Do you see that faith was working together with his works, and by works faith was made perfect? And the Scripture was fulfilled which says, “Abraham believed God, and it was accounted to him for righteousness.” And he was called the friend of God. (James 2:22-23)
“Faith” plays a significant role in Christianity and is given a lot of treatment in the New Testament as well as in post-Apostolic theology. “Faith” is compared and contrasted with the religious practice of zealously keeping the regulations of Torah. The term “faith” is used in various ways in different contexts and by the various New Testament authors, so it obviously doesn’t mean just one thing. For example, one current Orthodox theologian, Christos Yannaras, describes faith as our response to the Gospel. Faith for him is a form of repentance: our turning away from sin and guilt to accept God’s freely offered forgiveness.
First is the priority of faith/trust in God – of the faith that is testified to be the basic requirement for participation in the fact of the church. The way the gospel is expressed is, before anything else, an invitation to faith: a call to humanity to believe in God, to trust him, to surrender itself to his love. And no manifestation of evil appears capable of hindering or thwarting faith, which is the leap of self-surrender to divine love: neither the crimes of the robber on the cross, nor the apostasy of the prodigal son, nor the wrongdoing of the tax collector, nor the pleasure seeking of the prostitute – nothing. Evil, as deed, urge, tendency, habit, or instinctual need, and also as guilt, lawlessness, or sin, is nullified by the leap of faith. This is abundantly clear in the way the gospel is expressed, a central pillar of the gospel preaching of the church. (THE ENIGMA OF EVIL, p 89)
Theodoret of Cyrus, writing in the 5th Century, also sees faith as our response to God’s grace, but our faith brings about an immediate synergy between us and God. God offers salvation in the Gospel, and we respond with the only positive thing we can offer God: our faith. We don’t initiate faith, God’s grace and love for us, invites us to respond, and our good response is faith which immediately God accepts and works with. Faith does not result from our being good or doing good. It is only our good response to God’s gracious invitation to salvation. God requires nothing of us in advance. We don’t have to be good or on the path of repentance to hear the Gospel. We don’t need to be virtuous for God to reveal salvation to us. When we hear the Gospel, we can recognize the goodness of it and accept it in faith – this is our response to recognizing the godliness and holiness of the Gospel. This then opens the door of our heart, soul and mind to let the Holy Spirit into our lives.
By grace, in fact, you are saved through faith (Eph 2:8): the grace of God regaled us with these good things; we had only faith to offer but divine grace worked with it. He went on in this vein: this is no doing of yours: it is the gift of God, not from works lest anyone boast (Eph 2:8-9): we have not believed of our own volition; rather we made our approach when called, and when we did he did not require of us purity of life – instead, he accepted faith alone and granted us forgiveness of sins. In other words, we are of his making, created in Christ Jesus for good works for which God prepared us so that we should walk in him (2:10). He used created here of the regeneration: he called us (he is saying) out of his ineffable goodness; we responded, and by coming to faith we attain salvation. Before baptism, however, he did not require of us the practice of virtue, whereas after baptism he urges us to cling to it as well. This, in fact, is what he means by for good works so that we should walk in him. (COMMENTARY ON THE LETTERS OF ST PAUL Vol 2, p 39)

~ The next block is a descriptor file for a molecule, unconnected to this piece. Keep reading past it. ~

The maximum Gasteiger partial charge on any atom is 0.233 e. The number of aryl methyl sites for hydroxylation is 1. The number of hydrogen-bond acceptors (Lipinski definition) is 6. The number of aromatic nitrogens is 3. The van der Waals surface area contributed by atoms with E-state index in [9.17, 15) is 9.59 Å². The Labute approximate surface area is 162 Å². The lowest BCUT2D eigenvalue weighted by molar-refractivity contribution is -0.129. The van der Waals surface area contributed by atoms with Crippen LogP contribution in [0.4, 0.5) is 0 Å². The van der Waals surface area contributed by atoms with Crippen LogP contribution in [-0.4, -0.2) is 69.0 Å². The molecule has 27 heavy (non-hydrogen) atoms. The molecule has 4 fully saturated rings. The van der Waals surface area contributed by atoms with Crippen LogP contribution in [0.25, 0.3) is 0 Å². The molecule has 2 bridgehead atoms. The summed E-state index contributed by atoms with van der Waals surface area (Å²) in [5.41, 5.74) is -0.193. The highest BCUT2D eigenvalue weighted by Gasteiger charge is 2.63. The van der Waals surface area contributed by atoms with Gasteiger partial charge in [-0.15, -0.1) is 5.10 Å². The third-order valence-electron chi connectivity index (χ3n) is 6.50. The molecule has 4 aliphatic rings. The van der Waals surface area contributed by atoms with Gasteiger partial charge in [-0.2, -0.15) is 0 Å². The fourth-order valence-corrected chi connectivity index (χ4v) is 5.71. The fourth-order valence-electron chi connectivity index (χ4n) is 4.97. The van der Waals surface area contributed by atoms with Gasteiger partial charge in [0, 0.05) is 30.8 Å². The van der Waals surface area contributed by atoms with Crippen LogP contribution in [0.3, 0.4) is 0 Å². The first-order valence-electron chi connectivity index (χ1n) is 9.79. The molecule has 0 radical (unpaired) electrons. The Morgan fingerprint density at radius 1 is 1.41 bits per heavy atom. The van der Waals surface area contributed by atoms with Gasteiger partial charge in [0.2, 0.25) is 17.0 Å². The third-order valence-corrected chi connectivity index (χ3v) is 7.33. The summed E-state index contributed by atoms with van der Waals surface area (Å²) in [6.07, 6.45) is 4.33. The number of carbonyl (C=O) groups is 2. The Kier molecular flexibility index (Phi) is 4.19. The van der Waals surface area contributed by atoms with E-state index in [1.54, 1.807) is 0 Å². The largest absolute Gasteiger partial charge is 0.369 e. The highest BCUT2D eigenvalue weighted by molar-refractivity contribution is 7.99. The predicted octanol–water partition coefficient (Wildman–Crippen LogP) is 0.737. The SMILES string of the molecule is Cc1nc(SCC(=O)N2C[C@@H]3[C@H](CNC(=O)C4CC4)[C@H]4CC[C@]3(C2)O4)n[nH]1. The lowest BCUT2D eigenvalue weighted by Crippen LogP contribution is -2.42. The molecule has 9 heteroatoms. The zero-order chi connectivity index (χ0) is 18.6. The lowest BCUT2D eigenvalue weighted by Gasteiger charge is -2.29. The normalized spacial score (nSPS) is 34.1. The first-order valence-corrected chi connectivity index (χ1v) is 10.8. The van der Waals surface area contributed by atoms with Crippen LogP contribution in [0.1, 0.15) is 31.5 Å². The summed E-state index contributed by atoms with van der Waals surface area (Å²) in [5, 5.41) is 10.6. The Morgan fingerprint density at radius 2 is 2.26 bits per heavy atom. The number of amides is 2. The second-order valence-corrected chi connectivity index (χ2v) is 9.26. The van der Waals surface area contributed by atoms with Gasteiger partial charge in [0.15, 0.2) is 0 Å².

First we are offered salvation, and only after we embrace it are we offered the chance to repent. Salvation comes first, and then repentance. This is the pattern found first in the Old Testament, where God saves Israel from slavery in Egypt before giving them the Law to obey. We pray for this same sequence whenever we pray Psalm 51, Orthodoxy’s main Psalm of repentance:
Restore to me the joy of your salvation, and uphold me with a willing spirit. Then I will teach transgressors your ways, and sinners will return to you. Deliver me from bloodguiltiness, O God, God of my salvation, and my tongue will sing aloud of your deliverance. (Psalms 51:12-14)
Before I can teach transgressors God’s way, I must first personally experience the joy of God’s salvation. Only once I’ve experienced deliverance, can I rejoice in it and proclaim salvation to others. Christ follows the same sequence – first He dies on the cross for our salvation, and then invites us to accept His invitatin to the heavenly banquet. It is only after we hear that Gospel and embrace its saving power that we are then called to live the godly life. In other words, it is backwards to demand people follow Christ’s commandments before they know Christ as Savior. Evangelism presents the Goodnews first, and only when people embrace their salvation are they invited to change their life and follow the Gospel commandments.
Faith only results from having something or someone to believe in, thus it doesn’t originate in us, but in God. We can’t simply will to be faithful, we have to first have something or someone to believe in.
What shall I render to the LORD for all his bounty to me? I will lift up the cup of salvation and call on the name of the LORD, I will pay my vows to the LORD in the presence of all his people. (Psalm 116:12-14)